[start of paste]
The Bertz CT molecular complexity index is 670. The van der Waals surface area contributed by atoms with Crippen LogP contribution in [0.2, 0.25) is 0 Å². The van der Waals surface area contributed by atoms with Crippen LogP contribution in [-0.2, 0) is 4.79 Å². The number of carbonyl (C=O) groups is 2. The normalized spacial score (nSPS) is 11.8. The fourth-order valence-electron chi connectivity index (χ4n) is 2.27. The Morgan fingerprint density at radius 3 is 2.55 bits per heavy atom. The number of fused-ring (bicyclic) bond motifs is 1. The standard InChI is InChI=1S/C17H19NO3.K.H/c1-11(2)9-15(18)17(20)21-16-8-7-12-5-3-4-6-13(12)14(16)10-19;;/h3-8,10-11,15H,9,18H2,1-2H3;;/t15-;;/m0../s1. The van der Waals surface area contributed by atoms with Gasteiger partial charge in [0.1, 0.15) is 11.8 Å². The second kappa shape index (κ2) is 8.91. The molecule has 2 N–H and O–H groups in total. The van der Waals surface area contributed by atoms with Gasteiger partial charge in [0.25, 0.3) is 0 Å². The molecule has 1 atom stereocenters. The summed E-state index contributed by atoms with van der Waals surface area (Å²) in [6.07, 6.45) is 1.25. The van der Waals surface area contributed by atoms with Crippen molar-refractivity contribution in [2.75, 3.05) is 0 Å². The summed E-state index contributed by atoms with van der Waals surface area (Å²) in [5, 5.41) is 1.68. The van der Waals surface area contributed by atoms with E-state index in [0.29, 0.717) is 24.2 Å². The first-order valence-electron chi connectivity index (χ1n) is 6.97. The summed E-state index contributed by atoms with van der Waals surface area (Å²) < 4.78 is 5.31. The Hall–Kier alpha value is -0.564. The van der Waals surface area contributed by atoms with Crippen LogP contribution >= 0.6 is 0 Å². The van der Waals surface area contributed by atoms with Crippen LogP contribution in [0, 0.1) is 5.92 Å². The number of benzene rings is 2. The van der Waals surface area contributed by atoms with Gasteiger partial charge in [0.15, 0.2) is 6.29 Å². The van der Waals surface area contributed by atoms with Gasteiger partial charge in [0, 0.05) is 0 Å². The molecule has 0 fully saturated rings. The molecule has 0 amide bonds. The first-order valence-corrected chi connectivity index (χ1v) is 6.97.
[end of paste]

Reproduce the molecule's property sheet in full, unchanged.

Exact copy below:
The Bertz CT molecular complexity index is 670. The van der Waals surface area contributed by atoms with Crippen LogP contribution in [0.2, 0.25) is 0 Å². The van der Waals surface area contributed by atoms with Crippen LogP contribution in [-0.2, 0) is 4.79 Å². The number of carbonyl (C=O) groups is 2. The normalized spacial score (nSPS) is 11.8. The fourth-order valence-electron chi connectivity index (χ4n) is 2.27. The Morgan fingerprint density at radius 3 is 2.55 bits per heavy atom. The number of fused-ring (bicyclic) bond motifs is 1. The standard InChI is InChI=1S/C17H19NO3.K.H/c1-11(2)9-15(18)17(20)21-16-8-7-12-5-3-4-6-13(12)14(16)10-19;;/h3-8,10-11,15H,9,18H2,1-2H3;;/t15-;;/m0../s1. The van der Waals surface area contributed by atoms with Gasteiger partial charge in [0.1, 0.15) is 11.8 Å². The second kappa shape index (κ2) is 8.91. The molecule has 2 N–H and O–H groups in total. The van der Waals surface area contributed by atoms with Gasteiger partial charge in [0.25, 0.3) is 0 Å². The molecule has 1 atom stereocenters. The summed E-state index contributed by atoms with van der Waals surface area (Å²) in [6.07, 6.45) is 1.25. The van der Waals surface area contributed by atoms with Crippen molar-refractivity contribution in [2.75, 3.05) is 0 Å². The summed E-state index contributed by atoms with van der Waals surface area (Å²) in [5, 5.41) is 1.68. The van der Waals surface area contributed by atoms with E-state index in [0.29, 0.717) is 24.2 Å². The first-order valence-electron chi connectivity index (χ1n) is 6.97. The summed E-state index contributed by atoms with van der Waals surface area (Å²) < 4.78 is 5.31. The Hall–Kier alpha value is -0.564. The van der Waals surface area contributed by atoms with Crippen LogP contribution >= 0.6 is 0 Å². The van der Waals surface area contributed by atoms with Crippen LogP contribution in [0, 0.1) is 5.92 Å². The number of benzene rings is 2. The van der Waals surface area contributed by atoms with Gasteiger partial charge in [0.15, 0.2) is 6.29 Å². The van der Waals surface area contributed by atoms with Gasteiger partial charge in [0, 0.05) is 0 Å². The molecule has 0 fully saturated rings. The molecule has 0 amide bonds. The first-order valence-corrected chi connectivity index (χ1v) is 6.97.